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As often happens for the rotational world, the Newton's law can be restated in terms of angles, moment of inertia and torques replacing displacements, masses and forces (this is one source among millions on the web).

While for the translational case, I have no problem to figure out which are the forces due to the Newton's third principle, with a rotating system composed by many bodies, I have some problem.

To overcome my problem, I try to figure out some "mental experiments" which I think may help me to understand the topic. Here is one of these experiments.

Consider a simple DC motor able to generate a torque. We can assume that this motor is a dimensionless object with mass $M_1$. We fix this motor on a horizontal surface (moment of inertia: $I_2$, mass: $M_2$), which can freely rotate around a point.

We put a bar (moment of inertia: $I$, mass: $M_3$) on the top of the motor, like a gramophone.

The scheme is represented in the following figure:

enter image description here

The bar is fixed, so we cannot move it (high forces may destroy it). The only way to move the bar is to turn on the motor.

If we switch on the motor, then it will create a constant torque $\tau$.

The system I'm proposing is composed by $3$ bodies: $2$ rigid bodies (the surface, which is not necessarily fixed on the ground, and the bar) and $1$ dimensionless (the motor).

The question is:

Which are the torques on the bar, on the motor and on the rotating surface due to the Newton's third principle?

We can also consider the floor as a forth body. In that case, which is the torque on the floor?

The intuition suggests me that when I turn on the motor, then both bar and rotating surface will start to rotate.

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closed as unclear what you're asking by sammy gerbil, user197851, ZeroTheHero, Jon Custer, user191954 Mar 22 at 9:37

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From what I understand you have two connected rigid bodies with a 1 degree of freedom revolute joint between them. This joint is capable of producing constant torque and it constrains the location and other orientations of the bodies accordingly.

Newton's third law allows the splitting of the joint such that equal and opposite pairs of forces and moments apply to the two bodies. Say the vector forces and moments at the joint are $\vec{F}$ and $\vec{M}$. If the direction of the joint is $\vec{z}$ then the joint torque is specified with the equation $$\tau = \vec{z} \cdot \vec{M}$$.

FBD

Now the equations of motion for the two bodies (assuming they are free floating otherwise) are evaluated by summing the forces and moments at each center of mass. The joint reactions $\vec{F}$ and moment $\vec{M}$ apply to body (2) and equal and opposite at the joint location A apply to body (1).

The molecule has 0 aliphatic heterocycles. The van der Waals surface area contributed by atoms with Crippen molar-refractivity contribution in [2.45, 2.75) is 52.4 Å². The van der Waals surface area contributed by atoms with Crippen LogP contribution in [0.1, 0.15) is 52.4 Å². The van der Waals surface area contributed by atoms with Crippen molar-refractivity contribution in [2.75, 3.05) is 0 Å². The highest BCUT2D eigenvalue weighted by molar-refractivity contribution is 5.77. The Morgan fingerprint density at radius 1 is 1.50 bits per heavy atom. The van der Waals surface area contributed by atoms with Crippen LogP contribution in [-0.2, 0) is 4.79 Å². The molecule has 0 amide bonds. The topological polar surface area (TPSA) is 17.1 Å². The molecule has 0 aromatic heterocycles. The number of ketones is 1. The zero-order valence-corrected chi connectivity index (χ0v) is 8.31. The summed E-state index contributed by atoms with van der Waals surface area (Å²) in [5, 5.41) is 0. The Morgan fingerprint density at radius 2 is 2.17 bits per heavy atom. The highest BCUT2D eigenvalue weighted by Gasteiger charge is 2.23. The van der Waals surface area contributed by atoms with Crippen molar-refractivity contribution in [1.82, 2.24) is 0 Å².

$$ \begin{aligned} -\vec{F} & = m_1 \vec{a}_1 & \vec{F} & = m_1 \vec{a}_2 \\ -\vec{M} - (\vec{r}_A - \vec{r}_1) \times \vec{F} & = \mathrm{I}_1 \vec{\alpha}_1 + \vec{\omega}_1 \times \mathrm{I}_1 \vec{\omega}_1 & \vec{M} + (\vec{r}_A - \vec{r}_2) \times \vec{F} & = \mathrm{I}_2 \vec{\alpha}_2 + \vec{\omega} _2\times \mathrm{I}_2 \vec{\omega}_2 \end{aligned} $$

These are 4 vector equations, each with 3 components (12 relationships), but with 6 vector unknown quantities (joint reaction force $\vec{F}$, joint reaction moment $\vec{M}$, body (1) acceleration $\vec{a}_1$ , body (2) acceleration $\vec{a}_2$, body (1) rot. acceleration $\vec{\alpha}_1$, body (2) rot. acceleration $\vec{\alpha}_2$) for a total of 18 unknown values.

Of course, the acceleration of body (2) depends on the acceleration of body (1), using the kinematic relationship (linear and rotational) provides for 2 more vector equations (18 relationships total so far) and introduces one more variable (the joint angle acceleration $\ddot{\theta}$) for a total of 19 variables.

$$ \begin{aligned} \vec{a}_2 + \vec{\alpha}_2 \times ( \vec{r}_A - \vec{r}_2 ) + \ldots & = \vec{a}_1 + \vec{\alpha}_1 \times ( \vec{r}_A - \vec{r}_1 ) + \ldots \\ \vec{\alpha}_2 & = \vec{\alpha}_1 + \vec{z} \ddot{\theta} + \ldots \end{aligned} $$

But wait we know the torque along the joint axis is motor torque $\tau$, which as stated earlier is specified with $\tau = \vec{z} \cdot \vec{M}$ which is one more scalar equation, for a total of 6×3+1 = 19 equations and 2×6 + 6 + 1 = 19 unknowns.

The problem is solvable, yet extremely complex. In general with $n$ connected rigid bodies, there are $13n-7$ equations to solve. Quite fun!

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  • $\begingroup$ Thanks a lot. Therefore, we can say that $\vec{M}$ is an internal force? This is misleading for me, since it seems that it has been created by a generator of torque, and thus it should be a "external". $\endgroup$ – the_candyman Mar 12 at 18:59
  • $\begingroup$ Moreover, does $\vec{\omega}_1 \times \mathrm{I}_1 \vec{\omega}_1$ equal $0$? $\endgroup$ – the_candyman Mar 12 at 19:12
  • $\begingroup$ $\vec{M}$ as a vector is an internal moment. A single component of $\vec{M}$ along the direction of the joint is specified by the generator torque. There are other reaction moments that are needed to keep the two bodies aligned per the joint. $\endgroup$ – ja72 Mar 12 at 20:08
  • $\begingroup$ I general the (gyroscopic) terms $\vec{\omega} \times \mathrm{I} \vec{\omega}$ are zero only if the instant rotation $\vec{\omega}$ is parallel to one of the principal directions of the MMOI. So in general the answer is no. $\endgroup$ – ja72 Mar 12 at 20:13
  • $\begingroup$ Thanks a lot again $\endgroup$ – the_candyman Mar 12 at 20:14

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